Archive | Private sector development RSS feed for this section Blog, Economics, Industry and trade, Private sector development, TransportEconomics, Governance and public sector management, Industry and trade, Private sector developmentGovernance and public sector management, Industry and trade, Information and Communications Technology, Private sector developmentIndustry and trade, Information and Communications Technology, Private sector developmentGovernance and public sector management, Private sector development Private sector development
Effective infrastructure projects not only construct infrastructure, such as roads, railways, water supply, and electricity, but can boost economic growth in the surrounding region through “spillover effects” (Yoshino, Azhgaliyeva, and Mishra 2021). The infrastructure benefits firms by lowering costs and improving connectivity and the ease of doing business, leading to greater sales and exports.
By Shujiro Urata. Posted May 11, 2020
The world has been witnessing the active construction of global value chains (GVCs) by multinational corporations (MNCs) in recent decades. According to the World Bank (2020), the share of GVC trade in world trade increased rapidly from approximately 40% in 1990 to over 50% in 2007 before declining somewhat after the global financial crisis in 2007–2008. MNCs fragment production processes into various stages and locate them in various countries and places where the particular stages can be conducted most efficiently, or at least cost, in order to achieve an efficient production system.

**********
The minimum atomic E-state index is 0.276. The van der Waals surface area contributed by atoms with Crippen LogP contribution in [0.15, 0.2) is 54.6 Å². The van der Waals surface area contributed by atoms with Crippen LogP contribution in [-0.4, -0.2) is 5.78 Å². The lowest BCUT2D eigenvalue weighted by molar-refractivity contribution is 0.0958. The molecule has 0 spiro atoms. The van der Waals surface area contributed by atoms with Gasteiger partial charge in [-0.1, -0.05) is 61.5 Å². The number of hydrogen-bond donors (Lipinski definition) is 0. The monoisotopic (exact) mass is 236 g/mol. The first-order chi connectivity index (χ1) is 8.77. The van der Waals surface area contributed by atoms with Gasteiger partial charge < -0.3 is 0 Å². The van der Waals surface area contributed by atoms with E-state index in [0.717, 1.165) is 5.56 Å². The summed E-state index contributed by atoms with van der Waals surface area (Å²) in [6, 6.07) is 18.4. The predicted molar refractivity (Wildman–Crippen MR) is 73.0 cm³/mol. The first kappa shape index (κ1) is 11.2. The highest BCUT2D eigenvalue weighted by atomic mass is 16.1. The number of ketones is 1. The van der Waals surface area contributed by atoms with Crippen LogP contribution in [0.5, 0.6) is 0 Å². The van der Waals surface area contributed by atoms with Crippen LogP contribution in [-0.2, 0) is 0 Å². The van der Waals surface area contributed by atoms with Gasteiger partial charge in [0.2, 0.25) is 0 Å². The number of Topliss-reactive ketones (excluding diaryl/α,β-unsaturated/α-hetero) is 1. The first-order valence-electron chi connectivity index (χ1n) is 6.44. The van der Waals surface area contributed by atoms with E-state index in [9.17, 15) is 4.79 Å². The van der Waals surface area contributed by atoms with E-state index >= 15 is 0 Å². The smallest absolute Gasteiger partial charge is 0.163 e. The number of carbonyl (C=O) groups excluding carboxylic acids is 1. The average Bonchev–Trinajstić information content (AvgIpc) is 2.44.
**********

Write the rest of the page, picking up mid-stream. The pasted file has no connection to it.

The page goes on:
The rapid success of modern platforms is a testament to their ability to scale efficiently to the needs of many while providing an undeniable and significant advantage over the older methods that had so far dominated value exchanges. Powered by the public Internet and robust local connectivity, digital platforms rose to the challenge of developing newer, more efficient alternatives in their respective focus areas.
By Gerald Sun. Posted September 19, 2019
Small and medium-sized enterprises (SMEs) are the backbone of the Asian economy. They already account for over 95% of all businesses in Asia and employ an estimated 60% of the region’s workforce (Mastercard and the Economist Intelligence Unit 2019). Hence, helping SMEs grow can translate directly into economic and workforce expansion.
By Pratish Halady. Posted May 1, 2015
Discussions I’ve had around public-private partnerships (PPPs) in Asia have typically focused on India and the PRC because of their strong deal volumes. Having listened to and interacted with agencies in several ASEAN countries, I believe ASEAN is at an inflection point that could soon make it the bustling PPP market ADB has long been working toward.
Subscribe / Connect to Asia Pathways
- Agriculture and natural resources
- Capacity development
- Climate change
- Finance sector development
- Governance and public sector management
- Industry and trade
- Information and Communications Technology
- Private sector development
- Regional cooperation and integration
- Social development and protection
- Urban development
- Video Blog
- Carbon pricing’s potential to reduce emissions in Australia offers lessons for Asia
- Balancing the Spillover Effects of High-Speed Rail Infrastructure Investment in Asia
- After COP26, developing Asia’s challenge is meeting ambitious climate commitments
- Infrastructure investment key to unlocking emerging Asia-Europe trade corridor
- COVID-19’s impact in Asia shapes blueprint for sustainable economic recovery